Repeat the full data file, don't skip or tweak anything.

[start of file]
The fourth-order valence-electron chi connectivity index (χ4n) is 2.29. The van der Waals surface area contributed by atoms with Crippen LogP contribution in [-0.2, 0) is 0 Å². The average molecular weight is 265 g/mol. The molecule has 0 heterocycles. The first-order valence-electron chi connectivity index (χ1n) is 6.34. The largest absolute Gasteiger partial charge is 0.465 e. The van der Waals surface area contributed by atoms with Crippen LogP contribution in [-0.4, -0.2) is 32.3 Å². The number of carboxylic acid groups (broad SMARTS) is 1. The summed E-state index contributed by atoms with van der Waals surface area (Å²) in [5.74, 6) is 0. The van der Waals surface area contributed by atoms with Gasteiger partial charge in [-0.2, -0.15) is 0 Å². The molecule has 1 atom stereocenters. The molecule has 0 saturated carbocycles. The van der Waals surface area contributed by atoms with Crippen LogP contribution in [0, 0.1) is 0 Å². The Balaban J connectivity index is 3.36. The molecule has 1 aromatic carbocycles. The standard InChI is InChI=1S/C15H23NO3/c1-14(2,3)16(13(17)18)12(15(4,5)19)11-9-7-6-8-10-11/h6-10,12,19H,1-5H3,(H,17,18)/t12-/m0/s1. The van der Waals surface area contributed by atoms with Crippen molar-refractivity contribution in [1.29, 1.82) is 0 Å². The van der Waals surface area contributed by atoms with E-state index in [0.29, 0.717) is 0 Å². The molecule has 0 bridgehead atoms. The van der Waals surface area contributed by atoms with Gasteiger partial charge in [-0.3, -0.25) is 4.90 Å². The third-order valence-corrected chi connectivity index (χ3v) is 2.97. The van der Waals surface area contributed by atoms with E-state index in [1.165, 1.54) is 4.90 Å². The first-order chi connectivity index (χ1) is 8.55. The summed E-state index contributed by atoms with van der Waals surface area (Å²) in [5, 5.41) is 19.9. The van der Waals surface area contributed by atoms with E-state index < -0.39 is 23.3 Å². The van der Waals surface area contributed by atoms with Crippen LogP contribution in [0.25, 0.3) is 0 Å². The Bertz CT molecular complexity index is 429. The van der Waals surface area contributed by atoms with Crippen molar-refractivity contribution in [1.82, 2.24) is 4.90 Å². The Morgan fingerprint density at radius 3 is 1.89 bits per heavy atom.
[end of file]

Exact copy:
The fourth-order valence-electron chi connectivity index (χ4n) is 2.29. The van der Waals surface area contributed by atoms with Crippen LogP contribution in [-0.2, 0) is 0 Å². The average molecular weight is 265 g/mol. The molecule has 0 heterocycles. The first-order valence-electron chi connectivity index (χ1n) is 6.34. The largest absolute Gasteiger partial charge is 0.465 e. The van der Waals surface area contributed by atoms with Crippen LogP contribution in [-0.4, -0.2) is 32.3 Å². The number of carboxylic acid groups (broad SMARTS) is 1. The summed E-state index contributed by atoms with van der Waals surface area (Å²) in [5.74, 6) is 0. The van der Waals surface area contributed by atoms with Gasteiger partial charge in [-0.2, -0.15) is 0 Å². The molecule has 1 atom stereocenters. The molecule has 0 saturated carbocycles. The van der Waals surface area contributed by atoms with Crippen LogP contribution in [0, 0.1) is 0 Å². The Balaban J connectivity index is 3.36. The molecule has 1 aromatic carbocycles. The standard InChI is InChI=1S/C15H23NO3/c1-14(2,3)16(13(17)18)12(15(4,5)19)11-9-7-6-8-10-11/h6-10,12,19H,1-5H3,(H,17,18)/t12-/m0/s1. The van der Waals surface area contributed by atoms with Crippen molar-refractivity contribution in [1.29, 1.82) is 0 Å². The van der Waals surface area contributed by atoms with E-state index in [0.29, 0.717) is 0 Å². The molecule has 0 bridgehead atoms. The van der Waals surface area contributed by atoms with Gasteiger partial charge in [-0.3, -0.25) is 4.90 Å². The third-order valence-corrected chi connectivity index (χ3v) is 2.97. The van der Waals surface area contributed by atoms with E-state index in [1.165, 1.54) is 4.90 Å². The first-order chi connectivity index (χ1) is 8.55. The summed E-state index contributed by atoms with van der Waals surface area (Å²) in [5, 5.41) is 19.9. The van der Waals surface area contributed by atoms with E-state index < -0.39 is 23.3 Å². The van der Waals surface area contributed by atoms with Crippen LogP contribution in [0.25, 0.3) is 0 Å². The Bertz CT molecular complexity index is 429. The van der Waals surface area contributed by atoms with Crippen molar-refractivity contribution in [1.82, 2.24) is 4.90 Å². The Morgan fingerprint density at radius 3 is 1.89 bits per heavy atom.